The Syrian Refugees and their impact on EU – I
by Waiel Awwad on 01 Oct 2016 1 Comment

On a regular Sunday morning, I decided to call my cousin, Magda, in my hometown Salamiyeh, Hama. During our conversion, like a homesick fellow, I asked her about our common friends and what the town looks like these days. To my dismay, she responded with sadness in her voice: “Waiel… there are no young men left in the town... I barely see them in the street. They are fighting the terrorist groups or they fled to Europe. Those who have managed to survive the horrors of the journey have made it to their destinations, but not with ease. But for the latter end, there are those who are still making the harrowing journey across the unforgiving sea. Waiel, you cannot image how they trying to flee; they are stuffed like sardines in those small boats, with howling children and despairing mothers. The only witness to their agony is the Mediterranean Sea.


ISIS has made Raqqa city known to the world ever since they declared the city as their headquarters. Due to the closeness, Salamiyeh is under threat from ISIS and is constantly under repeated onslaught on the Eastern side of the town. The last straw for the youngsters to flee was when the massacre was committed 25 km east of Salamiyeh in a small peaceful village known as Al- Maboji, April 2015. Kids were slaughtered like sheep, young girls’ heads decapitated, women and elderly burned alive or shot dead. No one was spared, age was not a barrier, nor was gender, everyone was a target, even a frail 85-year-old woman. Bloodstains everywhere, walls stained with blood writings and slogans of the terrorists were stamped across the walls. They owed this terror to ISIS/Daesh the terrorist organization. “48 civilians” (40 martyrs in a massacre perpetrated by (IS) in Salamiyeh countryside) mostly children, women and the elderly, were massacred; 68 were injured, and many others were abducted.


Global media did not highlight this event, but it was enough to have an impact on the Syrian inhabitants of nearby villages and towns. Social media caught on and created the hash tag #salamieyslaughteredinsilence (Salamiyeh slaughtered in Silence), which described the horrors of the attack, gave eyewitness narrations and shed light of the atrocities committed. But Facebook was quick to shut down the page, because it was all too gruesome for viewers!


On the Western side of Salamiyeh, the story is the same; it is under constant attacks from other terrorist organizations like Al Nusra Front. The Al Nusra Front, which is an Al Qaeda affiliated terrorist group, has raided small towns, Al Kafat and Sheikh Hilal villages, where more than 70 civilians were killed in cold blood, to spread terror and make the war in Syria look like a sectarian in nature.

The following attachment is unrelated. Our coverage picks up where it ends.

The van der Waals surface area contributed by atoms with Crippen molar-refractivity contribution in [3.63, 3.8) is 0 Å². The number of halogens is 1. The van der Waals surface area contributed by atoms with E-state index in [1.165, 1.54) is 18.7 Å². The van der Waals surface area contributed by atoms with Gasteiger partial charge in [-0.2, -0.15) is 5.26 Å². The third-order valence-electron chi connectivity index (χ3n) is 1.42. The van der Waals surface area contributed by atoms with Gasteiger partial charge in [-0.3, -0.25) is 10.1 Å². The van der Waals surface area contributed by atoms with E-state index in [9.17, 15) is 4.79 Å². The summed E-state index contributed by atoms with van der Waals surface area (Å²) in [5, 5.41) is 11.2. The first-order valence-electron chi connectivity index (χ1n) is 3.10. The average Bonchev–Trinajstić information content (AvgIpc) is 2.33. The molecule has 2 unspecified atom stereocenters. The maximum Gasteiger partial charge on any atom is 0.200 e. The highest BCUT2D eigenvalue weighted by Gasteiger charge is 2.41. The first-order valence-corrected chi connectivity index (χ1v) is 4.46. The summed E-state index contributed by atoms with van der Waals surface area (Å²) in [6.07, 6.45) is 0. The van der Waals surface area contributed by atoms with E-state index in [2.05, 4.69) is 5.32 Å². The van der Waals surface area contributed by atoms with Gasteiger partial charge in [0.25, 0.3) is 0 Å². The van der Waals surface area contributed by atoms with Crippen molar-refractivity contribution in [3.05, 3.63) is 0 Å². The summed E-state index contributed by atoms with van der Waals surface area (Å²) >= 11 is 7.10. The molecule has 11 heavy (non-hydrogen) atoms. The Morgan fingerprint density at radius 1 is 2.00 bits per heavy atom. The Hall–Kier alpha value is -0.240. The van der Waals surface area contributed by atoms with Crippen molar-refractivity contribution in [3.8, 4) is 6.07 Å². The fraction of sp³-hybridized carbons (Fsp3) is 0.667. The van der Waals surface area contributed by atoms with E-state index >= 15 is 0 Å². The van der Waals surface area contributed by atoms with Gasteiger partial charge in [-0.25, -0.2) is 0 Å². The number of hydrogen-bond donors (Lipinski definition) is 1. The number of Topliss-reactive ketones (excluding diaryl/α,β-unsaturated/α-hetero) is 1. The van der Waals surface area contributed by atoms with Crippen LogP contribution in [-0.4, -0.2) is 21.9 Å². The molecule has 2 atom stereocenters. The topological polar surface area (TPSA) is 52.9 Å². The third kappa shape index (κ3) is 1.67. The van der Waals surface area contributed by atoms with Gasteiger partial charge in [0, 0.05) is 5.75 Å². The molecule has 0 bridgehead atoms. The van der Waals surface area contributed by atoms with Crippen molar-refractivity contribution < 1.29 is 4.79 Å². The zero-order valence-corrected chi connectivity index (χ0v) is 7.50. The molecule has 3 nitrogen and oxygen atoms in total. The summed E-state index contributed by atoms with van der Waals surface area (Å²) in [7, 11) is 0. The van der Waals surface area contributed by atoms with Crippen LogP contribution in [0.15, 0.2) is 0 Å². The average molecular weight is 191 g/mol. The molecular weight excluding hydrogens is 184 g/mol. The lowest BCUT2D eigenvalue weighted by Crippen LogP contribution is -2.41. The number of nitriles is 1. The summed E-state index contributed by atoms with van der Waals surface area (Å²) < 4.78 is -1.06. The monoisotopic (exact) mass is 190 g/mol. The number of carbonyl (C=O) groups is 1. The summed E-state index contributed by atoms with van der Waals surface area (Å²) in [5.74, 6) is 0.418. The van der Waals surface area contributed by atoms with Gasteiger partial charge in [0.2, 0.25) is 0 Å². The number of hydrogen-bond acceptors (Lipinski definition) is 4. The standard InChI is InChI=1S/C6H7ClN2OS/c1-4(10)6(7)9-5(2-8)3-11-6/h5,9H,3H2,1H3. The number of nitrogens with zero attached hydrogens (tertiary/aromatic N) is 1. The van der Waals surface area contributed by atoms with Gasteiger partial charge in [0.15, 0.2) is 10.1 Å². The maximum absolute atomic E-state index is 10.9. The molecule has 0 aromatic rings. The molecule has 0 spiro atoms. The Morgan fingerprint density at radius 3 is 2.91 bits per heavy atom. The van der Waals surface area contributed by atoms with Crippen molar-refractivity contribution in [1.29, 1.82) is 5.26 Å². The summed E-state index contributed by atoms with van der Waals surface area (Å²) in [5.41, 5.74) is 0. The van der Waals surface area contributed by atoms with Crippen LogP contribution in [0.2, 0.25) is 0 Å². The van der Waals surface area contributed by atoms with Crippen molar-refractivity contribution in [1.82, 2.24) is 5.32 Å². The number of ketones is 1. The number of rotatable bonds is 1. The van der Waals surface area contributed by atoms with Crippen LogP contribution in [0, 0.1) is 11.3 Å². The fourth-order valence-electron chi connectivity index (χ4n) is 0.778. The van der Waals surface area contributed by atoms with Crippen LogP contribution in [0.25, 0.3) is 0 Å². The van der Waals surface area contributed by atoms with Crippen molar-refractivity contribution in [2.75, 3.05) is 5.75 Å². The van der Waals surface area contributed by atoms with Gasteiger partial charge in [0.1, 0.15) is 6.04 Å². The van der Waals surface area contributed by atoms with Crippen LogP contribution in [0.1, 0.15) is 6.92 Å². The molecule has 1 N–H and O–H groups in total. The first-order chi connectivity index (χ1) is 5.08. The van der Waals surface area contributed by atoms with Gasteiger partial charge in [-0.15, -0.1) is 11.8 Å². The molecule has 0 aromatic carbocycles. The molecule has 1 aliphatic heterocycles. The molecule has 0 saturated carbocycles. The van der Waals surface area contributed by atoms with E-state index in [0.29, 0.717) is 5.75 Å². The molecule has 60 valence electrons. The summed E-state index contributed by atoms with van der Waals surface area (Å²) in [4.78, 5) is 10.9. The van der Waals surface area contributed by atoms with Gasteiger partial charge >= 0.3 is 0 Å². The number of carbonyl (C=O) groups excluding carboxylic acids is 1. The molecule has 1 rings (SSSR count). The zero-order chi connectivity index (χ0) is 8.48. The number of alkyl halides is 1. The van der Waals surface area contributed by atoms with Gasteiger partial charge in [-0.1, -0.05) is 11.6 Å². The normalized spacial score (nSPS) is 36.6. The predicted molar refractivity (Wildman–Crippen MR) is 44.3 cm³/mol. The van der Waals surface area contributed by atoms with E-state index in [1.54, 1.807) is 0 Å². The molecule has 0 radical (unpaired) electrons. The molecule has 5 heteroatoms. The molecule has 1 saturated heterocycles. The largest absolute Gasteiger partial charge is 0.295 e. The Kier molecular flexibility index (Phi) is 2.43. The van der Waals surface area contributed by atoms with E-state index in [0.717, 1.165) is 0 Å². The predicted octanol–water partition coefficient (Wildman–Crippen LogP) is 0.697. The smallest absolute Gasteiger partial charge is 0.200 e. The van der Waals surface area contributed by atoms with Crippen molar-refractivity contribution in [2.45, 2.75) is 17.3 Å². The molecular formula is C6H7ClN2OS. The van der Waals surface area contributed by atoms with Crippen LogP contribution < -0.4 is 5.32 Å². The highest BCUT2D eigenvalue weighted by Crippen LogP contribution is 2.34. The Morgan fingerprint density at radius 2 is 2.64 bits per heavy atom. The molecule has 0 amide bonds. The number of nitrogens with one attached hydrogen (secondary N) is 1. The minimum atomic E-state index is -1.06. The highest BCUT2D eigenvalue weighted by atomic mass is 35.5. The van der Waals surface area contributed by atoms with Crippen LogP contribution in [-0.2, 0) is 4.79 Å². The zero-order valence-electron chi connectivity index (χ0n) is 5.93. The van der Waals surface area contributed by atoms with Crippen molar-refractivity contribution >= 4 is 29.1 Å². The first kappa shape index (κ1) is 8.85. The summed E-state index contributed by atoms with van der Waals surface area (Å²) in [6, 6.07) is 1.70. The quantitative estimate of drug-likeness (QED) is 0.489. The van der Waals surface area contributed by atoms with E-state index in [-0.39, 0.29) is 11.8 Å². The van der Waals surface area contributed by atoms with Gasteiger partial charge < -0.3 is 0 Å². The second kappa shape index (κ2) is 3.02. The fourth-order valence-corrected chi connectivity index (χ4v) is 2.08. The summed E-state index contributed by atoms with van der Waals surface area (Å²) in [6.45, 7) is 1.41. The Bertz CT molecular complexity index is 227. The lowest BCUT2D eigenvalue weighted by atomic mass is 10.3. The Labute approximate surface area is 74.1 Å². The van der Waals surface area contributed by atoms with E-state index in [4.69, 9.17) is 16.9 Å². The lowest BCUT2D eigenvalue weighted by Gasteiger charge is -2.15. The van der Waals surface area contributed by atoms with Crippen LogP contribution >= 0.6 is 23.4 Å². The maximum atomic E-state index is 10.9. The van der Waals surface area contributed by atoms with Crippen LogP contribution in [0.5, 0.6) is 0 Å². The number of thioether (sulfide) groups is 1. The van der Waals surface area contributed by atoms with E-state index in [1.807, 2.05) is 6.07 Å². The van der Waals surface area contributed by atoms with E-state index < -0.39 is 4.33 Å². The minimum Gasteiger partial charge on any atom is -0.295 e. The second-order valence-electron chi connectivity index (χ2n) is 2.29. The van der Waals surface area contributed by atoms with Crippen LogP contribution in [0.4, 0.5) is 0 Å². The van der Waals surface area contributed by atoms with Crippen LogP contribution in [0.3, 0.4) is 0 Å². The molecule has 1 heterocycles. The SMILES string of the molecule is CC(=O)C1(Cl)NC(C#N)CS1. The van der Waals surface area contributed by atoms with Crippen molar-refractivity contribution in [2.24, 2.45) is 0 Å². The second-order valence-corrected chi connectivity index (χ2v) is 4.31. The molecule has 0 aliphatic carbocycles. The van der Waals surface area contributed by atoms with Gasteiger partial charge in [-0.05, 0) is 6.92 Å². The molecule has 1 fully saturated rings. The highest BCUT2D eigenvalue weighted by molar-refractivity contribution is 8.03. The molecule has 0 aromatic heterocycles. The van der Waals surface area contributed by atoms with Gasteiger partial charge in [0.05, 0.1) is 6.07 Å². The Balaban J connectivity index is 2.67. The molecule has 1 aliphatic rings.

The objectives of ethnic cleansing and communal riots are achieved, resulting in people forced to flee to safe areas under government control. The war on Syria drives millions of people out of their houses, leaving half the population to be internally or externally displaced. Syria is a heavy paying the price for this proxy war. The price? The blood of the Syrian people.


Syria for Dummies


Syria is situated in a strategic geopolitical region. It is the meeting point between East and West since ancient times. In fact, Palmyra city, the capital of Queen Zenobia’s Empire, flourished during the silk route trade.


The Syrian calamity happened a century ago, during the Turkish occupation of Belad Al-Sham. The Ottomans were forcing Syrians to join the Turkish army. Exodus of Syrians took place into Latin America where now the number of Syrian expats is equal to the Syrian population prior to the crisis 2011, which is 24 million.


During the French occupation (mandate), Iskenderun province, on the Mediterranean coast of northern Syria, now considered a large district of Turkey’s Hatay province, was gifted by occupying France to Turkey as a token for its role in World War I against all international norms, which prohibit an occupier from giving away any territory of the occupied land. Till date, Paris is withholding the White Paper on the forged referendum to allow Ankara to annex the pride of Christianity: Iskenderun (Antioch and Alexandretta).


Syria gained its independence in 1946 from the French occupation. Thereafter, Syria struggled to rebuild her own destiny from the ravages of war. In March 1949, CIA intervened, toppled the newly democratically elected President Shukri Al Quwatly, and replaced him with President Husni Al-Zaim. “Until 1955, US intervened in Syria five times and toppled governments to complete Saudi-Israel ambitions and satisfy American desires” (Hashmi).